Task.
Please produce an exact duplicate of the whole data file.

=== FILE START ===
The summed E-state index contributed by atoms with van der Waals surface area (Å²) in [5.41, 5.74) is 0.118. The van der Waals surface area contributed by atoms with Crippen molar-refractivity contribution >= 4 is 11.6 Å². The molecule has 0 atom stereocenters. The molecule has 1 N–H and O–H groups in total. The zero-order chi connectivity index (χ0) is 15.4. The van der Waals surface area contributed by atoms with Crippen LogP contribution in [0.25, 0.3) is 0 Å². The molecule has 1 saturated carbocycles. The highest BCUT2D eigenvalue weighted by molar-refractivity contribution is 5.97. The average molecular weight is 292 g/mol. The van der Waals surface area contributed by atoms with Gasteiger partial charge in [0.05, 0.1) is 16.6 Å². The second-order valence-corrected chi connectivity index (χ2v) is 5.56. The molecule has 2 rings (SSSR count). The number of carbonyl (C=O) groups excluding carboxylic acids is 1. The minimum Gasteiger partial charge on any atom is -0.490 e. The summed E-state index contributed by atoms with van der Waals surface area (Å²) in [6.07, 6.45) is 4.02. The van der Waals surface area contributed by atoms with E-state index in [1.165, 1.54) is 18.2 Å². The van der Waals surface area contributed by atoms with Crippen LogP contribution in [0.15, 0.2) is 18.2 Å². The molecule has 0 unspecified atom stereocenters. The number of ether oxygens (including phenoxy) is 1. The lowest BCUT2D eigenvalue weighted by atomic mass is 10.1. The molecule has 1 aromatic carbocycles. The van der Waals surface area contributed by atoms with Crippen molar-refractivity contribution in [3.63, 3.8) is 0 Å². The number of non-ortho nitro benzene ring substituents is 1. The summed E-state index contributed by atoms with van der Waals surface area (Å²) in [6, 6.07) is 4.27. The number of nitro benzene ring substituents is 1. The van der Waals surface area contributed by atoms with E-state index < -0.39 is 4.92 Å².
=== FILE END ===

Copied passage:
The summed E-state index contributed by atoms with van der Waals surface area (Å²) in [5.41, 5.74) is 0.118. The van der Waals surface area contributed by atoms with Crippen molar-refractivity contribution >= 4 is 11.6 Å². The molecule has 0 atom stereocenters. The molecule has 1 N–H and O–H groups in total. The zero-order chi connectivity index (χ0) is 15.4. The van der Waals surface area contributed by atoms with Crippen LogP contribution in [0.25, 0.3) is 0 Å². The molecule has 1 saturated carbocycles. The highest BCUT2D eigenvalue weighted by molar-refractivity contribution is 5.97. The average molecular weight is 292 g/mol. The van der Waals surface area contributed by atoms with Gasteiger partial charge in [0.05, 0.1) is 16.6 Å². The second-order valence-corrected chi connectivity index (χ2v) is 5.56. The molecule has 2 rings (SSSR count). The number of carbonyl (C=O) groups excluding carboxylic acids is 1. The minimum Gasteiger partial charge on any atom is -0.490 e. The summed E-state index contributed by atoms with van der Waals surface area (Å²) in [6.07, 6.45) is 4.02. The van der Waals surface area contributed by atoms with E-state index in [1.165, 1.54) is 18.2 Å². The van der Waals surface area contributed by atoms with Crippen LogP contribution in [0.15, 0.2) is 18.2 Å². The molecule has 0 unspecified atom stereocenters. The number of ether oxygens (including phenoxy) is 1. The lowest BCUT2D eigenvalue weighted by atomic mass is 10.1. The molecule has 1 aromatic carbocycles. The van der Waals surface area contributed by atoms with Crippen molar-refractivity contribution in [3.63, 3.8) is 0 Å². The number of non-ortho nitro benzene ring substituents is 1. The summed E-state index contributed by atoms with van der Waals surface area (Å²) in [6, 6.07) is 4.27. The number of nitro benzene ring substituents is 1. The van der Waals surface area contributed by atoms with E-state index < -0.39 is 4.92 Å².